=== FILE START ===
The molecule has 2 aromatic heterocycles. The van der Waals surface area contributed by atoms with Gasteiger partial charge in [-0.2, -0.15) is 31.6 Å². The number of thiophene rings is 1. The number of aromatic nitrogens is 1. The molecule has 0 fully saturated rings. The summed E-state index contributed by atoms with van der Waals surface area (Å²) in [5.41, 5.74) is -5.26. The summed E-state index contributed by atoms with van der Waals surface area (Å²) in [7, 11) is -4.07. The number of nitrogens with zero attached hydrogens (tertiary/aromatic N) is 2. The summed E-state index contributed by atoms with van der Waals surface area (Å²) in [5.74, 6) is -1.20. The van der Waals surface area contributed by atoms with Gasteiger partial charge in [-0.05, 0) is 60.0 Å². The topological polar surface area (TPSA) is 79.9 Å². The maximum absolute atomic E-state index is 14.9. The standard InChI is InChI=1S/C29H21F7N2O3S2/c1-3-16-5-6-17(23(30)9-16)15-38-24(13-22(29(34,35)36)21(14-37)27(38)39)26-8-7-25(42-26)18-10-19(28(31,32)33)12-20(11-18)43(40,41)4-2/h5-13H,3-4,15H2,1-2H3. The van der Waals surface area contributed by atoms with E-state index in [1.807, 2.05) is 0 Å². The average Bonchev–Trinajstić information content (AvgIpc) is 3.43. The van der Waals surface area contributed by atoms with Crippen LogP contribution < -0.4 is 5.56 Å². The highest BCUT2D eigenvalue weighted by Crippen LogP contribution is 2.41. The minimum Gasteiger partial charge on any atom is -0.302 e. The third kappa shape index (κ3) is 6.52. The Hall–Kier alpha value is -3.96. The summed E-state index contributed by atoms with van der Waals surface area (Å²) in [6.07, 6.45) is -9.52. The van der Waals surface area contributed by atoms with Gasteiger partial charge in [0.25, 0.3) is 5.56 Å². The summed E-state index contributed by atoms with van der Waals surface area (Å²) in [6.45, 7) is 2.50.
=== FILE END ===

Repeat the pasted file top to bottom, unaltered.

The molecule has 2 aromatic heterocycles. The van der Waals surface area contributed by atoms with Gasteiger partial charge in [-0.2, -0.15) is 31.6 Å². The number of thiophene rings is 1. The number of aromatic nitrogens is 1. The molecule has 0 fully saturated rings. The summed E-state index contributed by atoms with van der Waals surface area (Å²) in [5.41, 5.74) is -5.26. The summed E-state index contributed by atoms with van der Waals surface area (Å²) in [7, 11) is -4.07. The number of nitrogens with zero attached hydrogens (tertiary/aromatic N) is 2. The summed E-state index contributed by atoms with van der Waals surface area (Å²) in [5.74, 6) is -1.20. The van der Waals surface area contributed by atoms with Gasteiger partial charge in [-0.05, 0) is 60.0 Å². The topological polar surface area (TPSA) is 79.9 Å². The maximum absolute atomic E-state index is 14.9. The standard InChI is InChI=1S/C29H21F7N2O3S2/c1-3-16-5-6-17(23(30)9-16)15-38-24(13-22(29(34,35)36)21(14-37)27(38)39)26-8-7-25(42-26)18-10-19(28(31,32)33)12-20(11-18)43(40,41)4-2/h5-13H,3-4,15H2,1-2H3. The van der Waals surface area contributed by atoms with E-state index in [1.807, 2.05) is 0 Å². The average Bonchev–Trinajstić information content (AvgIpc) is 3.43. The van der Waals surface area contributed by atoms with Crippen LogP contribution < -0.4 is 5.56 Å². The highest BCUT2D eigenvalue weighted by Crippen LogP contribution is 2.41. The minimum Gasteiger partial charge on any atom is -0.302 e. The third kappa shape index (κ3) is 6.52. The Hall–Kier alpha value is -3.96. The summed E-state index contributed by atoms with van der Waals surface area (Å²) in [6.07, 6.45) is -9.52. The van der Waals surface area contributed by atoms with Gasteiger partial charge in [0.25, 0.3) is 5.56 Å². The summed E-state index contributed by atoms with van der Waals surface area (Å²) in [6.45, 7) is 2.50.